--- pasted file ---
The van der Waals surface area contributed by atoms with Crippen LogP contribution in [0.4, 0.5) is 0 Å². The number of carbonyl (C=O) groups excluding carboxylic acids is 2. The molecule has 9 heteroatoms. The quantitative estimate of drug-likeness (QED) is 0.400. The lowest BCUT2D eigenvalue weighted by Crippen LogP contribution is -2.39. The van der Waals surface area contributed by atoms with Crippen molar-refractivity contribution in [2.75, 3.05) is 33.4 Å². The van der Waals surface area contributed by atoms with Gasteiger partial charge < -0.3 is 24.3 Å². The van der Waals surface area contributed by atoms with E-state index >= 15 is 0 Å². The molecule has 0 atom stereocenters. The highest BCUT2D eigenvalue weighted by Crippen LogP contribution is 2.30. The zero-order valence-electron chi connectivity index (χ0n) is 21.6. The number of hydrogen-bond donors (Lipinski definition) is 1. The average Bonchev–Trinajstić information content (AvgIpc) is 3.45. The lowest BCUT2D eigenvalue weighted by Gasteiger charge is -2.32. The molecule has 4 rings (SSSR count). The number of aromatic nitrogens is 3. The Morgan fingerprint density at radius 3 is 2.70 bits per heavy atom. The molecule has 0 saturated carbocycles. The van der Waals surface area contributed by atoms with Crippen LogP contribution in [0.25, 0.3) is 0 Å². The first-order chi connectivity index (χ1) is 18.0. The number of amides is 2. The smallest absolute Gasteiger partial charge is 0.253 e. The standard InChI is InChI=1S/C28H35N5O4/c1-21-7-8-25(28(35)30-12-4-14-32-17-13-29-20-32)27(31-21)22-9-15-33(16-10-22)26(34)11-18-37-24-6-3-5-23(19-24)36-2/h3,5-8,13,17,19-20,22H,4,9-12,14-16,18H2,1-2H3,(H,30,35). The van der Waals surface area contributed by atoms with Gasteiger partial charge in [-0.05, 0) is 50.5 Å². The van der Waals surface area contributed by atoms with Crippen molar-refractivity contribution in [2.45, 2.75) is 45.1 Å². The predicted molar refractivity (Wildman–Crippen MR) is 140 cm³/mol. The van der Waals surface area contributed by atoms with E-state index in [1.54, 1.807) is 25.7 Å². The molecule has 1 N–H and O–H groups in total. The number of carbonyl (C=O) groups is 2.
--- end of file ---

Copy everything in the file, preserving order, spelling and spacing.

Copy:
The van der Waals surface area contributed by atoms with Crippen LogP contribution in [0.4, 0.5) is 0 Å². The number of carbonyl (C=O) groups excluding carboxylic acids is 2. The molecule has 9 heteroatoms. The quantitative estimate of drug-likeness (QED) is 0.400. The lowest BCUT2D eigenvalue weighted by Crippen LogP contribution is -2.39. The van der Waals surface area contributed by atoms with Crippen molar-refractivity contribution in [2.75, 3.05) is 33.4 Å². The van der Waals surface area contributed by atoms with Gasteiger partial charge < -0.3 is 24.3 Å². The van der Waals surface area contributed by atoms with E-state index >= 15 is 0 Å². The molecule has 0 atom stereocenters. The highest BCUT2D eigenvalue weighted by Crippen LogP contribution is 2.30. The zero-order valence-electron chi connectivity index (χ0n) is 21.6. The number of hydrogen-bond donors (Lipinski definition) is 1. The average Bonchev–Trinajstić information content (AvgIpc) is 3.45. The lowest BCUT2D eigenvalue weighted by Gasteiger charge is -2.32. The molecule has 4 rings (SSSR count). The number of aromatic nitrogens is 3. The Morgan fingerprint density at radius 3 is 2.70 bits per heavy atom. The molecule has 0 saturated carbocycles. The van der Waals surface area contributed by atoms with Crippen LogP contribution in [0.25, 0.3) is 0 Å². The first-order chi connectivity index (χ1) is 18.0. The number of amides is 2. The smallest absolute Gasteiger partial charge is 0.253 e. The standard InChI is InChI=1S/C28H35N5O4/c1-21-7-8-25(28(35)30-12-4-14-32-17-13-29-20-32)27(31-21)22-9-15-33(16-10-22)26(34)11-18-37-24-6-3-5-23(19-24)36-2/h3,5-8,13,17,19-20,22H,4,9-12,14-16,18H2,1-2H3,(H,30,35). The van der Waals surface area contributed by atoms with Gasteiger partial charge in [-0.05, 0) is 50.5 Å². The van der Waals surface area contributed by atoms with Crippen molar-refractivity contribution in [2.45, 2.75) is 45.1 Å². The predicted molar refractivity (Wildman–Crippen MR) is 140 cm³/mol. The van der Waals surface area contributed by atoms with E-state index in [1.54, 1.807) is 25.7 Å². The molecule has 1 N–H and O–H groups in total. The number of carbonyl (C=O) groups is 2.